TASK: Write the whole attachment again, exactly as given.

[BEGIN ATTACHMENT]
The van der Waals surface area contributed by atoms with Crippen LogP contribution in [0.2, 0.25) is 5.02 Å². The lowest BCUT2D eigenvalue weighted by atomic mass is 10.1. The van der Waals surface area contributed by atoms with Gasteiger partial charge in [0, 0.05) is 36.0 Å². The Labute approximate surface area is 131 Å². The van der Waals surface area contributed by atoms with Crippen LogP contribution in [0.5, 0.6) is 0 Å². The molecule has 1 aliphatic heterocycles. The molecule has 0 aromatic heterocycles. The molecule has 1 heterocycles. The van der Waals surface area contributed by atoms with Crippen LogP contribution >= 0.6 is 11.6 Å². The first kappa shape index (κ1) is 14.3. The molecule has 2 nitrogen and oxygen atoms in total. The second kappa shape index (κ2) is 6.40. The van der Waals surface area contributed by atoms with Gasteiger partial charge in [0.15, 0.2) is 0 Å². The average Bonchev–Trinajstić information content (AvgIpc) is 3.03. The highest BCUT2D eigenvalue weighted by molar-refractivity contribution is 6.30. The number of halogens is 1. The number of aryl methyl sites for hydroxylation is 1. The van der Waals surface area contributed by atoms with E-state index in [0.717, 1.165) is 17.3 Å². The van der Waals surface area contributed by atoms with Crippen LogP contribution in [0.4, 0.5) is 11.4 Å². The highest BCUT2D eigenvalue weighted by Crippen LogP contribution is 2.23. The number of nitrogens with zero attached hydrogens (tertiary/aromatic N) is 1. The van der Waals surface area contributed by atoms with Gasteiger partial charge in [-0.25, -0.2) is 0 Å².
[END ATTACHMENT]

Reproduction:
The van der Waals surface area contributed by atoms with Crippen LogP contribution in [0.2, 0.25) is 5.02 Å². The lowest BCUT2D eigenvalue weighted by atomic mass is 10.1. The van der Waals surface area contributed by atoms with Gasteiger partial charge in [0, 0.05) is 36.0 Å². The Labute approximate surface area is 131 Å². The van der Waals surface area contributed by atoms with Crippen LogP contribution in [0.5, 0.6) is 0 Å². The molecule has 1 aliphatic heterocycles. The molecule has 0 aromatic heterocycles. The molecule has 1 heterocycles. The van der Waals surface area contributed by atoms with Crippen LogP contribution >= 0.6 is 11.6 Å². The first kappa shape index (κ1) is 14.3. The molecule has 2 nitrogen and oxygen atoms in total. The second kappa shape index (κ2) is 6.40. The van der Waals surface area contributed by atoms with Gasteiger partial charge in [0.15, 0.2) is 0 Å². The average Bonchev–Trinajstić information content (AvgIpc) is 3.03. The highest BCUT2D eigenvalue weighted by molar-refractivity contribution is 6.30. The number of halogens is 1. The number of aryl methyl sites for hydroxylation is 1. The van der Waals surface area contributed by atoms with E-state index in [0.717, 1.165) is 17.3 Å². The van der Waals surface area contributed by atoms with Crippen LogP contribution in [0.4, 0.5) is 11.4 Å². The highest BCUT2D eigenvalue weighted by Crippen LogP contribution is 2.23. The number of nitrogens with zero attached hydrogens (tertiary/aromatic N) is 1. The van der Waals surface area contributed by atoms with Gasteiger partial charge in [-0.25, -0.2) is 0 Å².